Baking soda and baking powder have a lot in common. The two share the same first name, live on the same shelf and hold the same job: hoisting baked goods.
Hot, heavy and dangerous work. And indispensable to the cause of fluffy pancake or tender scone.
There are those in the pantry who look down on the powdery pair, who insist that height, loft and levity can be achieved only via whipped egg or warm yeast. Still, the home cook knows that the chemical leavener makes quick work of quick bread.
Assuming she chooses the right one.
The cook casts her mind back to chemistry, which, with its beaker and formula and apron, held a kitchenlike charm. She recalls that baking soda is nothing but sodium bicarbonate. Alone, it does nothing. Mixed with vinegar or another acidic ally, it bubbles. Which explains why the buttermilk biscuit or sour-cream coffeecake gets its lift from baking soda.
Baking powder also contains sodium bicarbonate, mixed with an acidic kick-start (or two). It can go it alone in cake batter or cookie dough, no need for sour yogurt or tart lemon. Its brawny "double action" means it's laced with two catalysts: one that starts cold, one that kicks in when hot. Battering batter with the old one-two.
The home cook keeps these talents in mind, never presuming that one can sub for the other. She knows that the muffin — like the rest of us — needs many a problem-solving tool. Including the modern approach: collaboration.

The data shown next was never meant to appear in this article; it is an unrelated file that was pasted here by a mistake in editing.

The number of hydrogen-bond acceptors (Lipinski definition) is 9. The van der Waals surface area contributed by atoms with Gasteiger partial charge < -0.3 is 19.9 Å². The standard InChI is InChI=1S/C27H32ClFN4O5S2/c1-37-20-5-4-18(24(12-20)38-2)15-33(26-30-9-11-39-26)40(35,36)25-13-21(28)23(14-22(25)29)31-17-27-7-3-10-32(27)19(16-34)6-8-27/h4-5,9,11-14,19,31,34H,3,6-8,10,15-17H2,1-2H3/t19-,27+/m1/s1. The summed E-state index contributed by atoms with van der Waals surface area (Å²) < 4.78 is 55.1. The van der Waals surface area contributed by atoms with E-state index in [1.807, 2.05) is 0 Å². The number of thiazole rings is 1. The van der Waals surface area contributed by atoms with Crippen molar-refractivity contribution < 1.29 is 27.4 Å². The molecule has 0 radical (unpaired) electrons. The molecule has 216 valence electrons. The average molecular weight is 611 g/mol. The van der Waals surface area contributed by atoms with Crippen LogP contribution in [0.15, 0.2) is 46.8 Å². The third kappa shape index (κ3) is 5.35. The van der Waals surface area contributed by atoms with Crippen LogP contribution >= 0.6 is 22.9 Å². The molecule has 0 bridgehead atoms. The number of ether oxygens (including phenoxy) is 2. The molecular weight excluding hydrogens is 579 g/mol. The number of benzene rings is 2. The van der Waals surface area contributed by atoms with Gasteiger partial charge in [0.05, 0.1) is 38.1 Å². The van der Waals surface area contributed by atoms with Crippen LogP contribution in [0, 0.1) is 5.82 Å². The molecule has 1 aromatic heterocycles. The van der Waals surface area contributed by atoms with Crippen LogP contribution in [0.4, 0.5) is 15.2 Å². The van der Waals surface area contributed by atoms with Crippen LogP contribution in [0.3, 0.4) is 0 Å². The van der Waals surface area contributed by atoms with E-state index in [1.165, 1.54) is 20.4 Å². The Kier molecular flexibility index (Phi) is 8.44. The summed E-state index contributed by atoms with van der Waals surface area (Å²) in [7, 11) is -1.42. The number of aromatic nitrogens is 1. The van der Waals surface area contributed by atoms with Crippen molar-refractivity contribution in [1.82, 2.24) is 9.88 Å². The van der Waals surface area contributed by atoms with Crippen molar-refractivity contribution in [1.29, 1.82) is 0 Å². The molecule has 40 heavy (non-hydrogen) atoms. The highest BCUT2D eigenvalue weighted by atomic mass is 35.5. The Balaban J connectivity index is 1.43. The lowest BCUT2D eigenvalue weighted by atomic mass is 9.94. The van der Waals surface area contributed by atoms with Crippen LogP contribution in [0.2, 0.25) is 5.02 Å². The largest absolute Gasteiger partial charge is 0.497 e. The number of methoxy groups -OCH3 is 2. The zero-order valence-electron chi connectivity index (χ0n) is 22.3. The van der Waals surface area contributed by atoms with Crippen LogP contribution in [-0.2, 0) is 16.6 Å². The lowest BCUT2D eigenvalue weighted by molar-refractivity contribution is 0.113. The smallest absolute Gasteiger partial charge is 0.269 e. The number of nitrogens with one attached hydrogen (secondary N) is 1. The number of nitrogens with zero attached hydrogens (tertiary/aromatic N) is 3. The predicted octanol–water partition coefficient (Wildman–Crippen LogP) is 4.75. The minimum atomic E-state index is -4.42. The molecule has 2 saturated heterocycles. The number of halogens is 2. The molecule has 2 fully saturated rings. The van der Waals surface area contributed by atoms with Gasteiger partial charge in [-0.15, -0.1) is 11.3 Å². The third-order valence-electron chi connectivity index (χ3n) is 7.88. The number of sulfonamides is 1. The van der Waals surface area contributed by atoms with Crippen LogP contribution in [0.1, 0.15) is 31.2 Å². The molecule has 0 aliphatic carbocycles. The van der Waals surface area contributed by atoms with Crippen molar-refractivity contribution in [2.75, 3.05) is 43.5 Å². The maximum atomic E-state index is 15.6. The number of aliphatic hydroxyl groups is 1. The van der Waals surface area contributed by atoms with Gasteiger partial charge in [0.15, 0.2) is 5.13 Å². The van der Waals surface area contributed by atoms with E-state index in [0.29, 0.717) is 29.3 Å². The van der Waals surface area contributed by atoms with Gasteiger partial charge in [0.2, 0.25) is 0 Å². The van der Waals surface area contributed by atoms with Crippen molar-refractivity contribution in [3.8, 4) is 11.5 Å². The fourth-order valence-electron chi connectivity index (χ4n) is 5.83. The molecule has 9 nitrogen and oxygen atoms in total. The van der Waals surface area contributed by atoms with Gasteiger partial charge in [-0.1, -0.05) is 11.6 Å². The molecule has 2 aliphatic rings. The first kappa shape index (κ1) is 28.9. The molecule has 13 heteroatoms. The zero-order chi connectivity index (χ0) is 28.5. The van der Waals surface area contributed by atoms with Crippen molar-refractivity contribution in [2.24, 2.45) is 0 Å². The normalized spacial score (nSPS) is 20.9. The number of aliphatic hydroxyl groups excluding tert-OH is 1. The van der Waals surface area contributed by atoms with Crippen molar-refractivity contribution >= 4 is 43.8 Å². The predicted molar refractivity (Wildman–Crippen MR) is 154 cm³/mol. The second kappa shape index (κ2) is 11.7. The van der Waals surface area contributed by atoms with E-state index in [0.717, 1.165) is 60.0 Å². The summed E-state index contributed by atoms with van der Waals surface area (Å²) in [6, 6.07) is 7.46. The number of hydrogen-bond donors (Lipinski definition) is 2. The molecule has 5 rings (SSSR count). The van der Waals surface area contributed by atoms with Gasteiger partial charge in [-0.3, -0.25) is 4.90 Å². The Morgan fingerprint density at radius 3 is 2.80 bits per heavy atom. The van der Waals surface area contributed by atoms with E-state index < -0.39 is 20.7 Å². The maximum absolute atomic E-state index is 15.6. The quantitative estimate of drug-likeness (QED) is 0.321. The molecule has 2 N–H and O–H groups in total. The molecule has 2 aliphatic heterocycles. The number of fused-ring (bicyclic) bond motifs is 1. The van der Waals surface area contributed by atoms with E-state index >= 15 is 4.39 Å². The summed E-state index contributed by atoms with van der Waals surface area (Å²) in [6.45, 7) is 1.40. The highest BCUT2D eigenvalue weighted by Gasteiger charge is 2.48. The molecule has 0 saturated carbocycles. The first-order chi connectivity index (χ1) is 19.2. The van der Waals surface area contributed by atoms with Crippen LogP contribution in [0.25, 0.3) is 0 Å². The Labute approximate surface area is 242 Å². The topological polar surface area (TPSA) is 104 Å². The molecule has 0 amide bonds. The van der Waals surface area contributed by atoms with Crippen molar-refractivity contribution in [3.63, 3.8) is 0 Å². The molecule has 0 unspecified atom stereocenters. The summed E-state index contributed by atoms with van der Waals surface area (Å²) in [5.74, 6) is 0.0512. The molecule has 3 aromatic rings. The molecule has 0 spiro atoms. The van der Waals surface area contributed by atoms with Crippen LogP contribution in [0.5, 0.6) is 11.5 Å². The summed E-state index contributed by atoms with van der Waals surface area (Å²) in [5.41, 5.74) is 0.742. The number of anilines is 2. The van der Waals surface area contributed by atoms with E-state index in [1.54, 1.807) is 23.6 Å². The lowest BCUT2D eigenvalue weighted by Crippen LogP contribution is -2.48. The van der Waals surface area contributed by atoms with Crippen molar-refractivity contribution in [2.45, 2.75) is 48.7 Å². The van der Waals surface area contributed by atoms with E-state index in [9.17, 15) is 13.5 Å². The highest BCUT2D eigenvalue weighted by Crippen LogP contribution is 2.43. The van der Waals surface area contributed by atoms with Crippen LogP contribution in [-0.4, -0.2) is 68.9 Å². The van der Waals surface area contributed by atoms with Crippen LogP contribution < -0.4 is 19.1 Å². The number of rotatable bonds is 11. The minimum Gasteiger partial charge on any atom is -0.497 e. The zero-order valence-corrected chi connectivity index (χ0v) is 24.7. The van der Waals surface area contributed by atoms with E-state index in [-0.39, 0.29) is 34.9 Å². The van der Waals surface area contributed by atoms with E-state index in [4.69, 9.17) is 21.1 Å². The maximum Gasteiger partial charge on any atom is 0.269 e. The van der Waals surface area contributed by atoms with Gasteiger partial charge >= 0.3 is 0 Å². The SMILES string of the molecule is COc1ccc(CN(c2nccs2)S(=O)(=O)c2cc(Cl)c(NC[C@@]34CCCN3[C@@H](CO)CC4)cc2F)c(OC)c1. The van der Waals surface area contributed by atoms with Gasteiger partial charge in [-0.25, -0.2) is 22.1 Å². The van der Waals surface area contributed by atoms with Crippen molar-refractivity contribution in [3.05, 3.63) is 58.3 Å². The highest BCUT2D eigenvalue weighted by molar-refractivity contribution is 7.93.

Leah Eskin is a Tribune special contributor.
Take a Stroll Scones
Prep: 15 minutes
Bake: 15 minutes
Makes: 8 scones
1 cup plus 2 tablespoons flour
3/4 cup rolled oats
1/4 cup plus 1 tablespoon light brown sugar
1 teaspoon cinnamon
1 teaspoon baking powder
1 teaspoon baking soda
1/4 teaspoon salt
1 stick cold unsalted butter, cut up
1/2 cup dried cranberries (or other dried fruit, chopped)
2 tablespoons roasted, salted pumpkin seeds
3/4 cup whipping cream
1. Mix: Measure flour, oats, 1/4 cup brown sugar, cinnamon, baking powder, baking soda and salt into the food processor. Pulse a few times.
2. Cut: Drop in butter chunks. Pulse several times, cutting butter down to pea-size (or smaller) bits.
3. Fold: Turn out into a large mixing bowl. Fold in dried fruit and seeds. Drizzle on cream a little at a time, folding with a flexible spatula, until dough clumps (you may not need all the cream).
4. Pat: Turn out dough (still a clumpy mess) onto a parchment-lined baking sheet. Pat into a 11/2-inch-thick disk, about 8 inches across. Brush the top with a little of the remaining cream and sprinkle with the remaining 1 tablespoon brown sugar. Slice dough circle into 8 wedges. Separate wedges by 1 inch.
5. Bake: Slide into a 375-degree oven and bake until set and golden, about 15 minutes. Enjoy warm or room temperature.
Provenance: Inspired by the popular Take a Hike Scone at Chicago's Bleeding Heart Bakery. This version drops the orignal's vegan convictions but retains the wholesome outlook.